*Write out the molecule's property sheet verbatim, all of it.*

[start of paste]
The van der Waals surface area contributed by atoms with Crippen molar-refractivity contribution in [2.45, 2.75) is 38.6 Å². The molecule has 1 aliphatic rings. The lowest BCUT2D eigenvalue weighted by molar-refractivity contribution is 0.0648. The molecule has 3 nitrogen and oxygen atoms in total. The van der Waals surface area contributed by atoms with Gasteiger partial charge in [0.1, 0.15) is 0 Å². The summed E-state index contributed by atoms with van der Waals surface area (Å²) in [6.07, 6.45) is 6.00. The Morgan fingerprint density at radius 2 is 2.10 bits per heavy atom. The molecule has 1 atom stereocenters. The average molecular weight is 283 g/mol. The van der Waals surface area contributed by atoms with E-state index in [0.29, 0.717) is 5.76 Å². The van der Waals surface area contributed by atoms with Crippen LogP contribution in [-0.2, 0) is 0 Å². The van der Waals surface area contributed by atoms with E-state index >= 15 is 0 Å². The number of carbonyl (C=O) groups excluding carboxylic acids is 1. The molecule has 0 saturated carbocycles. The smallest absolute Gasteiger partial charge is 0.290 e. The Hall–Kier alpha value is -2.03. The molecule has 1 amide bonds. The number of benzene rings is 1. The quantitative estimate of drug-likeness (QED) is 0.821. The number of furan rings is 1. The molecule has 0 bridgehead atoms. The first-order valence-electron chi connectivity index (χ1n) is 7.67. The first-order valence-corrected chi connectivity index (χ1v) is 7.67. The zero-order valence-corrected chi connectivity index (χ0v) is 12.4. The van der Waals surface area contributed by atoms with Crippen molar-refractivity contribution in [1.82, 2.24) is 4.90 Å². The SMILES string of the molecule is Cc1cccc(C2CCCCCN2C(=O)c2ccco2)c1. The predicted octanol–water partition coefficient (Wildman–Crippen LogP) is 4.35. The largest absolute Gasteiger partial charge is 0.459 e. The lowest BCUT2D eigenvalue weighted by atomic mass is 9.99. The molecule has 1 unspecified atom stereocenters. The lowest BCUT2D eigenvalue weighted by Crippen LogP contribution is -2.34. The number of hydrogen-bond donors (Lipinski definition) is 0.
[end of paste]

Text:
The van der Waals surface area contributed by atoms with Crippen molar-refractivity contribution in [2.45, 2.75) is 38.6 Å². The molecule has 1 aliphatic rings. The lowest BCUT2D eigenvalue weighted by molar-refractivity contribution is 0.0648. The molecule has 3 nitrogen and oxygen atoms in total. The van der Waals surface area contributed by atoms with Gasteiger partial charge in [0.1, 0.15) is 0 Å². The summed E-state index contributed by atoms with van der Waals surface area (Å²) in [6.07, 6.45) is 6.00. The Morgan fingerprint density at radius 2 is 2.10 bits per heavy atom. The molecule has 1 atom stereocenters. The average molecular weight is 283 g/mol. The van der Waals surface area contributed by atoms with E-state index in [0.29, 0.717) is 5.76 Å². The van der Waals surface area contributed by atoms with Crippen LogP contribution in [-0.2, 0) is 0 Å². The van der Waals surface area contributed by atoms with E-state index >= 15 is 0 Å². The number of carbonyl (C=O) groups excluding carboxylic acids is 1. The molecule has 0 saturated carbocycles. The smallest absolute Gasteiger partial charge is 0.290 e. The Hall–Kier alpha value is -2.03. The molecule has 1 amide bonds. The number of benzene rings is 1. The quantitative estimate of drug-likeness (QED) is 0.821. The number of furan rings is 1. The molecule has 0 bridgehead atoms. The first-order valence-electron chi connectivity index (χ1n) is 7.67. The first-order valence-corrected chi connectivity index (χ1v) is 7.67. The zero-order valence-corrected chi connectivity index (χ0v) is 12.4. The van der Waals surface area contributed by atoms with Crippen molar-refractivity contribution in [1.82, 2.24) is 4.90 Å². The SMILES string of the molecule is Cc1cccc(C2CCCCCN2C(=O)c2ccco2)c1. The predicted octanol–water partition coefficient (Wildman–Crippen LogP) is 4.35. The largest absolute Gasteiger partial charge is 0.459 e. The lowest BCUT2D eigenvalue weighted by atomic mass is 9.99. The molecule has 1 unspecified atom stereocenters. The lowest BCUT2D eigenvalue weighted by Crippen LogP contribution is -2.34. The number of hydrogen-bond donors (Lipinski definition) is 0.